A typical adult spends most of his time in two places, home and work. Given this amount of exposure, you are at risk at work from contracting disease to fatal injuries. And though the rates and average are an acceptable level, it is better for us to understand what puts us at risk and how can we contribute to minimizing it.
In Bureau of Labor Statistics’ recent study, work related injuries and illnesses are at 1,078,140, keeping workers “away from work at least 2 ½ times the average.” Among these numbers, laborers, truck drivers, nursing aides and construction workers tally in the most incident.
Geography plays a major part in increasing the odds of getting exposed to accidents. In a city like Boston for example, a worker is at risk to assaults, transportation accidents, and exposure to fire. This may ring true to most places and cities around the country, even around the world. New York, given its high population density, tallies the most number of fatal occupational injuries. Source: Occupational Safety and Health Statistics: New Data for a New Century
To note the numbers are still relatively low especially since there have been changes in recording data since 2002. BLS states “The 2002 recordkeeping rule included many changes. For example, under the old rule, recurrences of injuries or illnesses after a 30-day period were to be recorded as separate cases. Under the new rule, there is no longer a specified timeframe. A recurring illness may be counted as the same case. But this time since the rise of HIV/AIDS and other needle contracted diseases, it is given more significance. There are trends that happen from time to time, common of which is the evolving flu virus. Relatively, the risk when getting to and from work is a constant that is preventable.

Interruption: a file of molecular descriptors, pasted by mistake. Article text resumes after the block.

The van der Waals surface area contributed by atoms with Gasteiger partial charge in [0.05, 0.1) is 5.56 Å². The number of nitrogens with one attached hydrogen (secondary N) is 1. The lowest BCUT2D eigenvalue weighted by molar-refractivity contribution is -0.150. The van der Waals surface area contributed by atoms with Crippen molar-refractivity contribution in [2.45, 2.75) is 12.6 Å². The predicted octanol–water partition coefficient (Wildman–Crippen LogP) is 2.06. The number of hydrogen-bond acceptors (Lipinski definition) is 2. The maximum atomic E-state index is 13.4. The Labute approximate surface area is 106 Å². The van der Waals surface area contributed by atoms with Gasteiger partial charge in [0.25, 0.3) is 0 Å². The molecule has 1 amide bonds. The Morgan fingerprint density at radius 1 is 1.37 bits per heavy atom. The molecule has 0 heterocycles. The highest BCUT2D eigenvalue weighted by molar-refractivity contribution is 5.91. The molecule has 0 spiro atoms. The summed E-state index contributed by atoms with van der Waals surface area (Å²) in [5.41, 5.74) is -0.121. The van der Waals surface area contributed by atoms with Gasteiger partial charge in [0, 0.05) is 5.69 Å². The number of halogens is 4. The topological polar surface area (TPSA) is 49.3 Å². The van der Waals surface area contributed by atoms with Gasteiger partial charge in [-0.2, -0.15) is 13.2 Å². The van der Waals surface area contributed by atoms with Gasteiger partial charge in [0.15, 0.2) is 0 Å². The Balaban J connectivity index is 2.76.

Along with a person’s vigilance and awareness, the Occupational Health and Safety Specialists are employed (federal, state and local) to analyze the many types of environment and procedures at work. They work in parallel with:
• Construction and Building inspectors
• Environment Scientists
• Fire Inspectors
• Health and Safety Engineers
• Occupational Health and Safety Technicians
Their tasks range from Industrial hygienist, ergonomists, to loss prevention specialist. They help identify issues involving workers and how they can improve productivity since a median of workers take an annual 8-day leave due to incidents at work.
From our end, knowledge is the most important tool whenever we go to work and risk our health. If we know what we’re risking, we’ll know or find a way to prevent it. After all, prevention will always be the best cure out there.
About Roger Gallager
Roger Gallager is a communications Specialist with expertise in marketing. He is also a freelance writer. He has written about a range of topics including saving, money tips, home improvement, and the construction industry. He has been writing articles advising homeowners on how to secure homes, and deal with home-related problems that will inevitably arise. His expertise in the field is balanced by his liking on aviation, and music.